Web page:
AT THE CROSSROADS
The great turning points of life are often rounded unconsciously. Invisible tides hurry us on and only when we are well past the curve do we realize what has happened to us.
Brace Northrup, sitting in Doctor Manly’s office, smoking and ruminating, was not conscious of turning points or tides; he was sluggish and depressed; wallowing in the after-effects of a serious illness.
Manly, sitting across the hearth from his late patient––he had shoved him out of that category––regarded him from the viewpoint of a friend.
Manly was impressionistic in his methods of thought and expression. Every stroke told.
The telephone had not rung for fifteen minutes but both men knew its potentialities and wanted to make the most of the silence.
“Oh! I confess,” Northrup admitted, “that my state of gloom is due more to the fact that I cannot write than to my sickness. I’m done for!”
Manly looked at his friend and scowled.
“Rot!” he ejaculated. Then added: “The world would not perish if you didn’t write again.”
“I’m not thinking about the world,” Northrup was intent upon the fire, “it’s how the fact is affecting me. The world can accept or decline, but I am made helpless. You see my work is the only real, vital thing I have clawed out of life, by my own efforts, Manly; that means a lot to a fellow.”
Manly continued to scowl. Had Northrup been watching him he might have gained encouragement, for Manly’s scowls were proof of his deeply moved sympathies.
“The trouble with you, old man,” he presently said, “is this: You’ve been dangerously ill; you thought you were going to slip out, and so did I, and all the others. You’re like the man who fell on the battlefield and thought his legs were shot off. You’ve got to get up and learn to walk again. We’re all suggesting the wrong thing to you. Go where people don’t know, don’t care a damn for you. Take to the road. That ink-slinging self that you are hankering after is just ahead. You’ll overtake it, but it will never turn back for you––the self that you are now.”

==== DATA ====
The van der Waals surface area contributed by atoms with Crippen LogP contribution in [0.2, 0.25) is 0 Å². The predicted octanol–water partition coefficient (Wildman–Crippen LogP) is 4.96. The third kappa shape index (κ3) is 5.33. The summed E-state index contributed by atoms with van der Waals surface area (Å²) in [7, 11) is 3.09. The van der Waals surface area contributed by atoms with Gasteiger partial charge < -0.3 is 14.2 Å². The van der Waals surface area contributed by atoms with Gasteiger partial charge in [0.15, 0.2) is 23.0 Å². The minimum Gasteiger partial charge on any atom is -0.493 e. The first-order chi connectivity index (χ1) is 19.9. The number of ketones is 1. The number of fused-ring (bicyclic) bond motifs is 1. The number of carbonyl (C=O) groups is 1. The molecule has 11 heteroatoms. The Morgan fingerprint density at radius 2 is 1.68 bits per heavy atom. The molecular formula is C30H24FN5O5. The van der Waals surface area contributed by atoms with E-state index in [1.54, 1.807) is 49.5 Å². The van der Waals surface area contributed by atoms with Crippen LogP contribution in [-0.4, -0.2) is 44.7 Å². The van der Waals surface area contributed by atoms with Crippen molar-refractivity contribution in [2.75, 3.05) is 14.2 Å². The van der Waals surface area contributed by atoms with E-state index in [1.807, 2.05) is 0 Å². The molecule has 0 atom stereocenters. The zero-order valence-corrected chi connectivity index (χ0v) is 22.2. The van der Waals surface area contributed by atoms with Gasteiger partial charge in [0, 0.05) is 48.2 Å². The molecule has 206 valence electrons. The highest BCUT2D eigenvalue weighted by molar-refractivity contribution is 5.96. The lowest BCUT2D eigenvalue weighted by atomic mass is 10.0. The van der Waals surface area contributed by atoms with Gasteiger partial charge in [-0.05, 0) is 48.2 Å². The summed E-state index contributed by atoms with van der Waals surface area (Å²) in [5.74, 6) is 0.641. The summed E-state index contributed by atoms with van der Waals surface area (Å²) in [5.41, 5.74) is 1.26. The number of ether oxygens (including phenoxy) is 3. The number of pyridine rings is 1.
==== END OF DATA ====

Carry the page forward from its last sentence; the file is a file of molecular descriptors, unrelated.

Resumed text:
Manly fidgeted. He hated to talk. Then Northrup said something that brought Manly to his feet––and to several minutes of restless striding about the room.
“Manly, while I was at my worst I couldn’t tell whether it was delirium or sanity, I saw that Thing across the water, the Thing that for lack of a better name we call war, in quite a new light. It’s what has got us all and is shaking us into consciousness. We’re going to know the true from the false when this passes. My God! Manly, I wonder if any of us know what is true and what isn’t? Ideals, nations, folks!”
Northrup’s face flushed.
“See here, old man,” Manly paused, set his legs wide apart as if to balance himself and pointed a finger at Northrup, “You’ve got to cut all this out and––beat it! Whatever that damned thing is over there, it isn’t our mess. It’s the eruption of a volcano that’s been bubbling and sizzling for years....